Thai naturalist embarks on a 1,000km trip to save Mekong River

The Mekong River, a lifeline for millions, is currently in a state of distress. Naturalist Paramin Wannakornbancha, known as Bass, embarked on a 1,000-kilometre journey on foot to raise awareness about the river’s plight. His journey, which started yesterday, January 15, has been warmly welcomed by local fishermen who are heartened by the younger generation’s concern for the river.

In a post on his page, Mekong Walk, Bass explained his initiative. He stated he was currently in Chiang Khan district, Loei Province, from where he would start his long journey to Khong Chiam district, Ubon Ratchathani Province.

“I’ve been following the Mekong’s situation and health, and I understand many things are ailing. I wanted to contribute to the care of the Mekong, so I did what I could; I used my two feet to start walking.”

Bass, who is undertaking this journey alone, invited others to join him in various ways, either by following his updates or joining him physically on his walk along the Mekong. Despite setting off alone, he has been joined by friends and locals who are enthusiastically participating in his creative endeavour.

Previously, Bass had initiated the Ari Ecowalk project in Bangkok’s Ari area, aiming to provide urban dwellers with a space to learn about the natural environment around them, and to realise that the city is not just about tall buildings, houses, or huge shopping malls, but also includes hidden natural spaces.

After walking for more than a day, Bass is currently heading towards Kaeng Khut Khu in Chiang Khan. On his journey, he has been warmly welcomed, which has pleasantly surprised him. Channarong Wongwongla coordinator of the Chiang Khan Fisheries Group and local fisheries in Chiang Khan, Loei Province, expressed his happiness that the younger generation is taking an interest in the Mekong.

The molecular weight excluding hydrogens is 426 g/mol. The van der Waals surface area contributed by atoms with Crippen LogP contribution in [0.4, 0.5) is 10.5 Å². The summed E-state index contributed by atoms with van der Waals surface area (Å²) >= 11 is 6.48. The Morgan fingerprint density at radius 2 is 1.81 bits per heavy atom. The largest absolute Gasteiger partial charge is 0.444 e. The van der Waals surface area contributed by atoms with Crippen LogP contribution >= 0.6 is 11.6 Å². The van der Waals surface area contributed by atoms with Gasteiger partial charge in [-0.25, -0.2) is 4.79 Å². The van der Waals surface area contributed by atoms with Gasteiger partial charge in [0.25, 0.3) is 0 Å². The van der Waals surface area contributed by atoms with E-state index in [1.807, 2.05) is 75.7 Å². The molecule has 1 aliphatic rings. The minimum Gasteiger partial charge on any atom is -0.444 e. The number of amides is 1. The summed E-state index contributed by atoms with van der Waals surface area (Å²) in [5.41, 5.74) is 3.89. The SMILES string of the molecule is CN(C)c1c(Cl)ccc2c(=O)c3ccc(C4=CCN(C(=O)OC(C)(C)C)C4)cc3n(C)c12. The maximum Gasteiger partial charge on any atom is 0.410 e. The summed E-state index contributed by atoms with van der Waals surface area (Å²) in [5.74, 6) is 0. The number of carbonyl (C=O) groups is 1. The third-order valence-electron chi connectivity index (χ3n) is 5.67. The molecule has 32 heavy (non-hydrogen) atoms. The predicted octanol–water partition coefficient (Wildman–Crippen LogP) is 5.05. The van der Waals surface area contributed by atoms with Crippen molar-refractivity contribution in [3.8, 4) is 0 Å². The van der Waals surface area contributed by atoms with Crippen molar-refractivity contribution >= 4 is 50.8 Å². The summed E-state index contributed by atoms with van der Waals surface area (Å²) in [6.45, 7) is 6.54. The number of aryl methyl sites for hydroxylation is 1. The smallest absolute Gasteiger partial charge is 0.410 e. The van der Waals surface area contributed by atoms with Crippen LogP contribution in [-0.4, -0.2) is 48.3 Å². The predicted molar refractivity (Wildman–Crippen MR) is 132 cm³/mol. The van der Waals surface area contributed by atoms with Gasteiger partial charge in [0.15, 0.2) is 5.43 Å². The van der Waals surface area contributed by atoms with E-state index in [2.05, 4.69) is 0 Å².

As a local, he hopes the story of the Mekong becomes everyone’s concern, as the river has drastically changed over the years, particularly its ecosystem due to development projects, especially dams.

Community Networks

Channarong mentioned that the number of fish in the Mekong has significantly decreased since the construction of the dams.

“When a fisheries delegation of around 200 people from Chiang Khan came to learn about our work, we couldn’t find enough fish to prepare a meal for them. We had to order fish from Nakhon Phanom. The Mekong is truly sick.”

He stressed that state agencies have not yet addressed the problem, leaving citizens and community networks to try to solve it themselves, reported Khasod.

Environment NewsThailand News

Nattapong Westwood

Nattapong Westwood is a Bangkok-born writer who is half Thai and half Aussie. He studied in an international school in Bangkok and then pursued journalism studies in Melbourne. Nattapong began his career as a freelance writer before joining Thaiger. His passion for news writing fuels his dedication to the craft, as he consistently strives to deliver engaging content to his audience.

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